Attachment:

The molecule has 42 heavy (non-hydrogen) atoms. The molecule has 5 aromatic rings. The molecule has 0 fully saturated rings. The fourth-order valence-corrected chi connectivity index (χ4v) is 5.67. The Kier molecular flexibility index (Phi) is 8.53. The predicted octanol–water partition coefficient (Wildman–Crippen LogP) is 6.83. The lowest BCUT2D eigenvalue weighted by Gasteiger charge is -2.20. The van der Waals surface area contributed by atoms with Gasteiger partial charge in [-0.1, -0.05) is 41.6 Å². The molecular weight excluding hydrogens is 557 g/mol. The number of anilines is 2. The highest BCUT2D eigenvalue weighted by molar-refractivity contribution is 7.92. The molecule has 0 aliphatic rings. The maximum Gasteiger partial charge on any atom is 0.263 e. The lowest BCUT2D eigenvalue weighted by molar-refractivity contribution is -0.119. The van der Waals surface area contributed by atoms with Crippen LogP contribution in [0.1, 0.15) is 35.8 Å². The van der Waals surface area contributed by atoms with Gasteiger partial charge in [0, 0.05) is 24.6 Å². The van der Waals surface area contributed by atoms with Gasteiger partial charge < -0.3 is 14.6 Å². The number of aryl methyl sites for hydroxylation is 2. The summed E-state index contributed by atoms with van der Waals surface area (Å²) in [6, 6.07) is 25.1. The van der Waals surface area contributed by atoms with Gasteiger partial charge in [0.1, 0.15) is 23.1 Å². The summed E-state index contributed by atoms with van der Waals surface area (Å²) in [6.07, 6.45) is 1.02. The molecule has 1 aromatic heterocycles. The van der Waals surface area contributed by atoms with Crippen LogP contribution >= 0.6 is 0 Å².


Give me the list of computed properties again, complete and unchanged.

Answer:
The molecule has 42 heavy (non-hydrogen) atoms. The molecule has 5 aromatic rings. The molecule has 0 fully saturated rings. The fourth-order valence-corrected chi connectivity index (χ4v) is 5.67. The Kier molecular flexibility index (Phi) is 8.53. The predicted octanol–water partition coefficient (Wildman–Crippen LogP) is 6.83. The lowest BCUT2D eigenvalue weighted by Gasteiger charge is -2.20. The van der Waals surface area contributed by atoms with Gasteiger partial charge in [-0.1, -0.05) is 41.6 Å². The molecular weight excluding hydrogens is 557 g/mol. The number of anilines is 2. The highest BCUT2D eigenvalue weighted by molar-refractivity contribution is 7.92. The molecule has 0 aliphatic rings. The maximum Gasteiger partial charge on any atom is 0.263 e. The lowest BCUT2D eigenvalue weighted by molar-refractivity contribution is -0.119. The van der Waals surface area contributed by atoms with Crippen LogP contribution in [0.1, 0.15) is 35.8 Å². The van der Waals surface area contributed by atoms with Gasteiger partial charge in [0, 0.05) is 24.6 Å². The van der Waals surface area contributed by atoms with Gasteiger partial charge < -0.3 is 14.6 Å². The number of aryl methyl sites for hydroxylation is 2. The summed E-state index contributed by atoms with van der Waals surface area (Å²) in [6, 6.07) is 25.1. The van der Waals surface area contributed by atoms with Gasteiger partial charge in [0.1, 0.15) is 23.1 Å². The summed E-state index contributed by atoms with van der Waals surface area (Å²) in [6.07, 6.45) is 1.02. The molecule has 1 aromatic heterocycles. The van der Waals surface area contributed by atoms with Crippen LogP contribution >= 0.6 is 0 Å².